7. Michael Drayton 1612


Michael Drayton (1563-1631), an Elizabethan poet and friend of Edmund Spenser (1552-99), was born in Hartshill, near Atherstone, in Warwickshire and began his career as a page to Thomas Goodyere. Although patronized by Lucy, Countess of Bedford, Sir Walter Aston, and Prince Henry, he had little success finding royal patronage. Drayton was a respected professional poet, rivaled only by Samuel Daniel and Ben Jonson. Among his Spenserian acquaintances were Richard Barnfield, John Weever, Drummond of Hawthornden, William Browne of Tavistock, and George Wither.1 He published the first part a book of songs containing 18 illustrative maps in 1612, some 14 years after he first started to write it; this was reprinted a year later as Poly-Olbion or A Chorographicall Description of Tracts, Rivers, Mountaines, Forests and other Parts of the Renowned Isle of Great Britaine; and published with a second part in 1622, bringing the total number of maps to 30.

The maps, usually of two counties, are allegorical in nature and few geographical features are precisely shown. Emphasis is on the rivers, which are each named and with its own nymph or goddess. Here and there a few towns are named. The maps are without county boundaries, scale, title or pagination. Each map illustrates a song from the lengthy verse-travelogue which contains some fifteen thousand lines. The notes to the songs were written by John Selden. Although they are amongst the most curious maps of the counties ever issued and have little geographical value they are very decorative and charmingly illustrate the romantic side of the Elizabethan age.

The title page has the imprint: Inrave by W. Hole. and it is believed he engraved the county maps. William Hole, together with William Kip, had already produced maps for William Camden’s Britannia (5) to illustrate the prose descriptions of the country. The Drayton maps seem rather fantastic, but when one keeps in mind the sea monsters and other figures often seen in Saxton’s maps or indeed in the maps engraved by Hole for Camden (Warwickshire has Neptune disporting with a naked female) then the maps lose a little of their strangeness but none of their attraction. The whole work is said by some to be an attempt to connect the reigning Stuarts with the Tudors; both descending from Brut. It is Brut who defeated the giants inhabiting Albion, becoming the first King of Britain. In Fore Street, Totnes is the famous Brutus stone marking where he landed. The symbolism suggests that the descriptive maps have a serious historical context.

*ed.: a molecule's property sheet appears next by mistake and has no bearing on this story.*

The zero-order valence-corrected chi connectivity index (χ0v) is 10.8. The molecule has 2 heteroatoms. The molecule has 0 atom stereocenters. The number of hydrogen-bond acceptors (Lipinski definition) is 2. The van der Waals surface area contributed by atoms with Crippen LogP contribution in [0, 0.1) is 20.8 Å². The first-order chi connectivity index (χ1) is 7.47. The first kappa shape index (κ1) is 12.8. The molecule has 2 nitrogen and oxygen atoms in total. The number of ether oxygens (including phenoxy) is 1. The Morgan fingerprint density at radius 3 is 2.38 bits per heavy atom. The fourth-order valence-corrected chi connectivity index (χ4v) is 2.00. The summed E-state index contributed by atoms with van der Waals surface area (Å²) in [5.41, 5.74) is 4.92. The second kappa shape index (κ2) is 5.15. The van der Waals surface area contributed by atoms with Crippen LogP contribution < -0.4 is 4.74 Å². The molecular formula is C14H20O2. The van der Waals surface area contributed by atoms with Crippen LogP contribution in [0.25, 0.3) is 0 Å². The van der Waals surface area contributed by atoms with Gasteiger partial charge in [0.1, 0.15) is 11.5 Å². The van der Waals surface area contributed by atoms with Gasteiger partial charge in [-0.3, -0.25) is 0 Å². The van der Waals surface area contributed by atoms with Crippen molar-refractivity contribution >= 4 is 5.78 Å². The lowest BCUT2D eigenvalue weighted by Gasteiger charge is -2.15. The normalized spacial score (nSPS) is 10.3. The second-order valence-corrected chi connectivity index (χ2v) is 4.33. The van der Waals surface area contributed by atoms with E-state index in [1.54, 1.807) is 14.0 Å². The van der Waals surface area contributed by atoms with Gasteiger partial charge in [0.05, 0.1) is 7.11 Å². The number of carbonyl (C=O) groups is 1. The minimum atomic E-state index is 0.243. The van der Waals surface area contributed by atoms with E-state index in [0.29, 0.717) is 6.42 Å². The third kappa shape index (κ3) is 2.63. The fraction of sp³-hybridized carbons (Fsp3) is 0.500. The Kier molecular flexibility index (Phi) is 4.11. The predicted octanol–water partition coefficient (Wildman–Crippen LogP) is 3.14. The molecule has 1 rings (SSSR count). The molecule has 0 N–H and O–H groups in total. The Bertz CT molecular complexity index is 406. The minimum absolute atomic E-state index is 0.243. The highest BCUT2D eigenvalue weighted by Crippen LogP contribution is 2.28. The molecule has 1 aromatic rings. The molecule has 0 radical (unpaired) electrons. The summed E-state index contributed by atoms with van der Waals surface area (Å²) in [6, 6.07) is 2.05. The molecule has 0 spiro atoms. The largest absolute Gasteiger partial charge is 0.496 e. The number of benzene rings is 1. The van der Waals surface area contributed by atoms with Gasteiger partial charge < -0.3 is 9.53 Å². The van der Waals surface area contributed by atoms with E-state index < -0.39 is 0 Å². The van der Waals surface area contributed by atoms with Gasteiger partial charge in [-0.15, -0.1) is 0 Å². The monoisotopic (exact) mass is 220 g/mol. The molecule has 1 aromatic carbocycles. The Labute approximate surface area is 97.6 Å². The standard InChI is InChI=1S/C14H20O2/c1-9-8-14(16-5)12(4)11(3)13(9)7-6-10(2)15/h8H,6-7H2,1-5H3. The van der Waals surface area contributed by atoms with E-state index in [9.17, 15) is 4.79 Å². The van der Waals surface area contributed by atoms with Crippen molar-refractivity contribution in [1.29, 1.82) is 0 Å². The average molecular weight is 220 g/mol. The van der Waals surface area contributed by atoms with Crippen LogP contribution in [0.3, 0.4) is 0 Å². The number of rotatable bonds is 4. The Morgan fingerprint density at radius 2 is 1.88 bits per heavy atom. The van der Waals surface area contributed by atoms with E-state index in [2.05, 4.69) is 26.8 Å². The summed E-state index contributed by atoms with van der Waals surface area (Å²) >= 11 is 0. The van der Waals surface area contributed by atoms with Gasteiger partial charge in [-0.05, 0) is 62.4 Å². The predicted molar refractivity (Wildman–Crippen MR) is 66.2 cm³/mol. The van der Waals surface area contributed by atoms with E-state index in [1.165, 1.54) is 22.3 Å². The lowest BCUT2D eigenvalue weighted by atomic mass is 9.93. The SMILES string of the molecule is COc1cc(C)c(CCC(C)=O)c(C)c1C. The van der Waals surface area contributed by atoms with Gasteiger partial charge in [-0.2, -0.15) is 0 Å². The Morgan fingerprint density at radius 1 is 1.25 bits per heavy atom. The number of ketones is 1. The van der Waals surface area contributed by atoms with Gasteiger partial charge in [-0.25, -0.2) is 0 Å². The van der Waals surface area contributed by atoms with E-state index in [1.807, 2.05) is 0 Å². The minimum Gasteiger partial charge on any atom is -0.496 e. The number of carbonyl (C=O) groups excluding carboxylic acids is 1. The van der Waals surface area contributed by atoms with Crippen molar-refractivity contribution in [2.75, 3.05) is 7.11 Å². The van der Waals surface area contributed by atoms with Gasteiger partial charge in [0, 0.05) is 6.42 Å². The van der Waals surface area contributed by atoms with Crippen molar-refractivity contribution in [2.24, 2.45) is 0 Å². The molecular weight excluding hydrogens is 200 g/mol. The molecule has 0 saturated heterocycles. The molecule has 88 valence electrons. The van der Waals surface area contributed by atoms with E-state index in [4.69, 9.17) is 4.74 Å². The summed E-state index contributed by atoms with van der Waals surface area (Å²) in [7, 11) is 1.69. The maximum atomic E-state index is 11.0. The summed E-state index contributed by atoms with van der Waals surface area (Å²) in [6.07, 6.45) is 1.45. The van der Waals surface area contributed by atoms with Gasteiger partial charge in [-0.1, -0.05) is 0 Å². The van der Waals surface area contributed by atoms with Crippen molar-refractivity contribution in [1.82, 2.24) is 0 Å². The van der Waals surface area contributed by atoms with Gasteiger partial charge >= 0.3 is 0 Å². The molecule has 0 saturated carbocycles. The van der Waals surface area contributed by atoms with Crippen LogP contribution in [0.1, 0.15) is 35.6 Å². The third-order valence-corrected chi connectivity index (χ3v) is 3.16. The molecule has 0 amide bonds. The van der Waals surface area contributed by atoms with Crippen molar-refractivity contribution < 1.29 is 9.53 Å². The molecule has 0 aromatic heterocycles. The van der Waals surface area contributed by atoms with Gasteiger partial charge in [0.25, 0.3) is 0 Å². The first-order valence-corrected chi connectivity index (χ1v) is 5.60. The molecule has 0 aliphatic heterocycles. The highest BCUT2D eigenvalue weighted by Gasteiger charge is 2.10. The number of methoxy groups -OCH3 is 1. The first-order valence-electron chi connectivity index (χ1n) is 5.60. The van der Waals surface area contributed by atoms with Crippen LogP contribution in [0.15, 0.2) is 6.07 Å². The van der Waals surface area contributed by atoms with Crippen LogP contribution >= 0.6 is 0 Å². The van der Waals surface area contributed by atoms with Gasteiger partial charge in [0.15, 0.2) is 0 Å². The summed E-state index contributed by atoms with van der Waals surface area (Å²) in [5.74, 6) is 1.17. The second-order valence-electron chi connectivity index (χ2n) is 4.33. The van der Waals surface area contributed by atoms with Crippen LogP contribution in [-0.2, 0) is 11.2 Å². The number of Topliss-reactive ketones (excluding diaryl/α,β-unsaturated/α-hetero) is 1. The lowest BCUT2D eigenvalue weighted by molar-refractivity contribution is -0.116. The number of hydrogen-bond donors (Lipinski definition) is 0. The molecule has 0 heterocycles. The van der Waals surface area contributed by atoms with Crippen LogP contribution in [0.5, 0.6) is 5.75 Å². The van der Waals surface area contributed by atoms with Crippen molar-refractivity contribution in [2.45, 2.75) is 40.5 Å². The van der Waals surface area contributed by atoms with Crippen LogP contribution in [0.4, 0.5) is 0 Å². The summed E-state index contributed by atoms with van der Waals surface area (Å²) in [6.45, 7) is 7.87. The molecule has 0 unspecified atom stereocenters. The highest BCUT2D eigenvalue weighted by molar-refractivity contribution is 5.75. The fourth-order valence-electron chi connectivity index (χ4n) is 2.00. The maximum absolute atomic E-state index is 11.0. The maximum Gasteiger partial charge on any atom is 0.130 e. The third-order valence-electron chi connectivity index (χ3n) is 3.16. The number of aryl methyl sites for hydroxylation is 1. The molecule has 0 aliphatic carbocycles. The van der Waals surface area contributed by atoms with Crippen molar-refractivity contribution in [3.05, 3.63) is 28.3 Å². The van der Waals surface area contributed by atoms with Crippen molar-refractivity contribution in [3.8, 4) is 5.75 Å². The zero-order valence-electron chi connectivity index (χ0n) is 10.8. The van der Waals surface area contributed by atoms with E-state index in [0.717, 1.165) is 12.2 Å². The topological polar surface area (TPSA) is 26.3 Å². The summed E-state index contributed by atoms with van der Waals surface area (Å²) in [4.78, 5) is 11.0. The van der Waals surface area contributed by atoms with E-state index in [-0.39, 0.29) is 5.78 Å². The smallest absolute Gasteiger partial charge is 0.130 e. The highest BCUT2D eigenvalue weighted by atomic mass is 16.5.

Devon is drawn together with Cornwall, but Lundy is shown on the map of Somerset and Gloucester which is the most attractive of all the maps. The Welsh and English choirs serenade each other across the Bristol Channel. The island’s nymph has a bird on her head, probably a puffin (Lundy in Norse means puffin island).

Michael Drayton died in 1631 a respected man even though the Poly-Olbion never achieved the popularity he had hoped for. Nevertheless, he was buried in Westminster Abbey with a suitable monument. A facsimile work was published by the Spencer Society in 1890 (New Series Issue No. 2).


Size 245 x 320 mm. No scale.

Devon and Cornwall were printed together as the first map in the anthology. The map is without title, the names of the shires being engraved on the map as: CORNWAL and DEVON SHYRE.


1. 1612  Poly-olbion  
    London. M Lownes, I Browne, I Helme and I Busbie. (1612).       XXXIII, S8, BL, AA.2
2.  1613 The number of the relevant text page has been added to the plate: Number I added (EaOS) and also just within the map itself.  
    a) Poly-Olbion or A Chorographicall Description of Tracts, Rivers, Mountaines, Forests, and other Parts of this Renowned Isle of Great Britaine  
    London. M Lownes, I Browne, I Helme and I Busbie. 1613.         XXXIV, S9, BL.
    b) Poly-Olbion or A Chorographicall Description (in two parts)  
    Part two has title-page: The Second Part, or A Continuance of Poly-Olbion ...  
    Reissued with 12 additional maps; printed by Augustine Mathewes.  
    London. Iohn Marriott, Iohn Grismand and Thomas Dewe. 1622. XXXV, S13, BL.


[1] See pages at http://spenserians.cath.vt.edu on Spencer and the Tradition: English Poetry 1579-1830.

[2] Has page number 55 engraved in reverse (collection late Dr Adrian Almond).